Over the last year, Steve Hofstetter had not felt like himself while away from the stage. But as he continues to reblaze his trail amidst a cross-country trek, he feels like he can breathe again. The joy of being back on the road is one thing, but in terms of returning to the area, as he’s set to do with a show at Medford’s Chevalier Theatre on Saturday (August 28), Hofstetter is excited for a myriad of reasons.
While the Chevalier gig is gearing up to be the biggest show of the tour, and just the prospect of out-selling his most recent appearance in Seattle has Hofstetter on cloud nine, it’s his refreshed vision of what he wants his comedy to be that his him even more ready to roll.
“I’m actually doing something very different with my set now, and I started a little bit with my last hour, but with this one especially, I’m leaning very much so toward a version of stand-up comedy that has a beginning, a middle, and an end,” Hofstetter tells Vanyaland. “The show that I’m putting on is one that people are coming to see multiple times because it’s like watching a movie, where the structure isn’t an hour of jokes, but rather character development, conflict resolution, and I wrote it to be like a mini-play. Laughs are still the most important thing, and it’s still stand-up comedy, but just more of my version of stand-up.”
While the ability to sell the most tickets on your tour would have anyone excited to visit any city, Hofstetter’s connection to greater Boston stretches far beyond the numbers. This weekend represent a comedy homecoming of sorts for the stand-up vet, who moved to Allston for a short period after graduating college, with the hope of being a New England writer, only to find that being a New England bed & breakfast attendant wasn’t as romantic as he had hoped.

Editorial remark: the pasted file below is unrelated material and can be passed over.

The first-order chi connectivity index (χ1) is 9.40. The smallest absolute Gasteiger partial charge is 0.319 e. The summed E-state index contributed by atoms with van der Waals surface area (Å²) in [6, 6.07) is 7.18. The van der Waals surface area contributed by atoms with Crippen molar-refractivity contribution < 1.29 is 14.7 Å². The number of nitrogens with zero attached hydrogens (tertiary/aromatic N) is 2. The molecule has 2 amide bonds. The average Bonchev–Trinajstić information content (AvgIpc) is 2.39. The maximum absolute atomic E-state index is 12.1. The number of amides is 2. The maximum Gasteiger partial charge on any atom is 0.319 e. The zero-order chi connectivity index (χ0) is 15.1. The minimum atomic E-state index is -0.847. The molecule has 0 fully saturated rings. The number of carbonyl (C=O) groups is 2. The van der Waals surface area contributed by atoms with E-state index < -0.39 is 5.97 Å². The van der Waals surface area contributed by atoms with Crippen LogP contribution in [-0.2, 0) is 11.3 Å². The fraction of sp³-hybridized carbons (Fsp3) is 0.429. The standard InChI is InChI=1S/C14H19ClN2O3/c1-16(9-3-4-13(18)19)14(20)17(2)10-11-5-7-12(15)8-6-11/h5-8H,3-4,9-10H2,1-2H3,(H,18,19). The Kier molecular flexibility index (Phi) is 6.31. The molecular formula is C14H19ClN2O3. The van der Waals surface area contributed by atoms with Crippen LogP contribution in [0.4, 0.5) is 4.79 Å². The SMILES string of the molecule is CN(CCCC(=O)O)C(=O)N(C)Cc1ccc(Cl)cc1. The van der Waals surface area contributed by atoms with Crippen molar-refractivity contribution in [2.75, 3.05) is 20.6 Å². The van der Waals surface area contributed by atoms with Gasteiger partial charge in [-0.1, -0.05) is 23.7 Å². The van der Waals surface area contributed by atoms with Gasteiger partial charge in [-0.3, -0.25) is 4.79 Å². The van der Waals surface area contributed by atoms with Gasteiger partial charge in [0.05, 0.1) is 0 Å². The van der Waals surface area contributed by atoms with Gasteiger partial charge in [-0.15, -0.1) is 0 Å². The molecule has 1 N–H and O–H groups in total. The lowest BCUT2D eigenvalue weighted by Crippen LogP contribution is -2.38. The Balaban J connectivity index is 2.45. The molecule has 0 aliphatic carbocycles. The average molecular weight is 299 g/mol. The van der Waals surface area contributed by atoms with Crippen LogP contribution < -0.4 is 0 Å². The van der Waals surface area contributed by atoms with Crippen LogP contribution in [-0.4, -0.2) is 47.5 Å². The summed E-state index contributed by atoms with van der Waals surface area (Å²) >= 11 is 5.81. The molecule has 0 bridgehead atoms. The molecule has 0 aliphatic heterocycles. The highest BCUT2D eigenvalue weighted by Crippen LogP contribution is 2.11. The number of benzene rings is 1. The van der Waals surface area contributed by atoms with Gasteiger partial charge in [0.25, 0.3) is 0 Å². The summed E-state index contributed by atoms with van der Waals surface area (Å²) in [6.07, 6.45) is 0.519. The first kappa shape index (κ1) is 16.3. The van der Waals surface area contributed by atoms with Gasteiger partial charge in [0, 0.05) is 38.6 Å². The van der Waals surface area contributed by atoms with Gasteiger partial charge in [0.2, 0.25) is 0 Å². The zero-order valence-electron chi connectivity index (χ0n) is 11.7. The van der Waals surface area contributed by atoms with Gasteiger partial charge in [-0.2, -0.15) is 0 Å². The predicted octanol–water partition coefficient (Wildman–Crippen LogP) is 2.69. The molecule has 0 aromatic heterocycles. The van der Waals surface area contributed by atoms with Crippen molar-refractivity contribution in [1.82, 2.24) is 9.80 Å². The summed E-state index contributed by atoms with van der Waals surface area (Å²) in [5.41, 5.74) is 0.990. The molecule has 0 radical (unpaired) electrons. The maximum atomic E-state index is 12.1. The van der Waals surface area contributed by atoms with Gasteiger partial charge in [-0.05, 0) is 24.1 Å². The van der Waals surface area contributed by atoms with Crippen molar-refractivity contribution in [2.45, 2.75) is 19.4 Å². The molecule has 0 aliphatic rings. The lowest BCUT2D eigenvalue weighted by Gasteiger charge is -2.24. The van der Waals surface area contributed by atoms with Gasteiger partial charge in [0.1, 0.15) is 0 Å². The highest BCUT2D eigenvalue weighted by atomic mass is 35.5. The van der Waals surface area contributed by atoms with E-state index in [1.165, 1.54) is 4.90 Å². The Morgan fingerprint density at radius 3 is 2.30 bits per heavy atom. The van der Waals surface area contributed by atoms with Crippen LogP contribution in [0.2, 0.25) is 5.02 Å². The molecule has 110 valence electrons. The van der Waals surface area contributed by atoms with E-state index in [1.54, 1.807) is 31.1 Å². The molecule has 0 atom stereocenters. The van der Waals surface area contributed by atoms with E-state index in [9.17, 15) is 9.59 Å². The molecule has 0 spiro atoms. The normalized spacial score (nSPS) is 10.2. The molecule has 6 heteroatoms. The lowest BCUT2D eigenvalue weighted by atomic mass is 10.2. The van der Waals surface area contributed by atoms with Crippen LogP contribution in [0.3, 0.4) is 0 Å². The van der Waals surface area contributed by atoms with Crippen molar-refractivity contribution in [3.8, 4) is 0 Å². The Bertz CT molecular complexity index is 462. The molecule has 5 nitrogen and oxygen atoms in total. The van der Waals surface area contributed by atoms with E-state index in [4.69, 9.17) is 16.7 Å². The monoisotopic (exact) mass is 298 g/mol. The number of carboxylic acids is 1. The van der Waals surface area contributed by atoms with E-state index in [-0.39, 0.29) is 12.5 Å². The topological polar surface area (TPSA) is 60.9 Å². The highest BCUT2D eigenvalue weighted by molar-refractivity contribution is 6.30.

Additionally, and oddly enough, there’s also a connection with Boston that ties Hofstetter to his first show with John Mulaney, who he graciously moved his show originally schedule at The Wilbur for, at Northeastern a few years back that is much more of a fond memory than sour grapes.
“The show was set up for me to do well, because I was a college act at the time, and I was doing a full headlining set before [John] was even up, and the show was sponsored by the Northeastern chapter of my fraternity,” says Hofstetter. “A lot of the crowd was there rooting for me, and I had a lot of fun, but he was on stage for maybe 30 seconds before I didn’t even exist. He had zero problem following me.”
Sure, he’s been in good company for many years, but Hofstetter has managed to blaze his own trail with his social commentary and observational genius. Not to mention, his viral videos have offered an entirely different representation of a skill set, as well as becoming a small library of cautionary tales when it comes to heckling him at any of his shows.
However, with his new approach to his comedy, as well as the general demographic of his following, Hofstetter isn’t too worried about being derailed.
“Every now and again, someone will bring their idiot friend to see if they’ll mouth off, and people will come up to me after shows and say how much they wish someone heckled,” says Hofstetter. “Everyone wants to see it, but nobody wants to be ‘it.’ A drunken idiot will be a drunken idiot regardless of the material I’m doing, but I feel like the crowd that I attract these days not only knows better, but is also a more progressive and compassionate crowd.”
Regardless of what may or may not await him at the Chevalier this weekend, Hofstetter is just looking forward to getting back to the area, bringing his new material to a new room, and feeling the buzz of the crowd again — and continuing his breath of fresh air.
“I’m really looking forward to the energy,” says Hofstetter about his return to the area, adding, “Nothing compares to the energy of a hundred people in a room going to do the same thing, but when you multiply that by seven, eight, or ten, it’s incredible. So I’m looking forward to that, and also Boloco. I miss that place.”
STEVE HOFSTETTER :: Saturday, August 28 at The Chevalier Theatre, 30 Forest St. Medford, MA :: 7 p.m., $25 :: Event info